In a bid to encourage tourists to explore the region by road, the 10 member states of the Association of Southeast Asian Nations (ASEAN) have come up with a driving tourism manual.
The guidebook contains information on driving in Thailand, Brunei, Cambodia, Indonesia, Laos, Malaysia, Myanmar, Philippines, Singapore, and Vietnam and also includes a list of suggested tour routes.
Available for free download, the guidebook is an initiative under the ASEAN Tourism Strategic Plan 2016-2025, with Thailand’s Department of Tourism as its main coordinator.
The ASEAN Tourism Strategic Plan 2016-2025, sought to implement the agreement on the recognition of domestic driving licenses issued by ASEAN members states to promote drive/overland tourism across the region.
The information in the manual has been collated to help make the self-drive journey a seamless one among destinations in the region, based on connectivity, openness and mutual sharing of tourism experiences.
Designed to help driving tourists create their own itineraries, the guidebook contains information to help tourists traveling to Southeast Asia by land, including visa and entry requirements, vehicle permits, cross-border procedures, required documents, speed limits as well as emergency contact numbers.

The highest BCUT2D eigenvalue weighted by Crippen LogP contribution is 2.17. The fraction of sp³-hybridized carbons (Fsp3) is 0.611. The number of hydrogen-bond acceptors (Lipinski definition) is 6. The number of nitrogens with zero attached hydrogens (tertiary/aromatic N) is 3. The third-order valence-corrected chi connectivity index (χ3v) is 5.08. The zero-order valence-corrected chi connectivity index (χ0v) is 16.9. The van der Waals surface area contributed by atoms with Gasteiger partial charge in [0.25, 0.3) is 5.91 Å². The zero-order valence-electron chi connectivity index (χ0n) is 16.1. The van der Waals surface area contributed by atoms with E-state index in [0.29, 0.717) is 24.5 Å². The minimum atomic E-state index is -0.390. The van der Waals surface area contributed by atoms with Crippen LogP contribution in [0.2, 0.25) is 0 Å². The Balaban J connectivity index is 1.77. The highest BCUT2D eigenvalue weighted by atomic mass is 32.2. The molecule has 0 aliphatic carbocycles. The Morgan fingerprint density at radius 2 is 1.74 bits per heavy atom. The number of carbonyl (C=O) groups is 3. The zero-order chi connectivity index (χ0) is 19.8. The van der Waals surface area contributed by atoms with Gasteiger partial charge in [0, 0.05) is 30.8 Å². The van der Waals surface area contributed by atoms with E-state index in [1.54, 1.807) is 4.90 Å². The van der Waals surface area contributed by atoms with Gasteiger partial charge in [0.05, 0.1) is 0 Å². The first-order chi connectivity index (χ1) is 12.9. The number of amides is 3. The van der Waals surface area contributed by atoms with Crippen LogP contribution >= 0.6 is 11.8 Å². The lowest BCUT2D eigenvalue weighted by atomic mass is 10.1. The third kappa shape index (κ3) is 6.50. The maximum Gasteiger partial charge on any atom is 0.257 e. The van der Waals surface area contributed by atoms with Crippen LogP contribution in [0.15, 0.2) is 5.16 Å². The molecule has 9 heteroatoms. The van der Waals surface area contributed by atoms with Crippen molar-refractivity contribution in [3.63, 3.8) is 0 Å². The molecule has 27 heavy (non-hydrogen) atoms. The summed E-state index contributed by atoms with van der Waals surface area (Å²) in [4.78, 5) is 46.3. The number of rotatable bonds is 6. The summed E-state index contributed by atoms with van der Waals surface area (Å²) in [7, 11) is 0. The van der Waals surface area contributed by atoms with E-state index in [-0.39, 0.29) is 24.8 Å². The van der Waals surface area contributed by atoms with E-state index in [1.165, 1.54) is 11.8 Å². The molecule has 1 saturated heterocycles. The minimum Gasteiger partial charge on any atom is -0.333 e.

A map also indicates the countries that drive on the left side of the road and those that drive on the right side.
To encourage tourists to explore lesser-known destinations, the guidebook also recommends self-drive routes for each country covering major highlights and second-tier destinations, and cross-border routes combining different countries.
The self-drive tourism manual is meant for travellers coming from within Southeast Asia as well as for international tourists coming from other continents, Yuthasak Supasorn, the governor of Tourism Authority of Thailand said in a press statement on Monday.
“International travelers could, for example, combine a visit to Thailand with visits to Laos, Myanmar, Cambodia, or Malaysia to be enjoyed at their own pace, along their own routes while exploring the many diverse cultures, attractions, and landscapes of this fascinating region,” Supasorn said.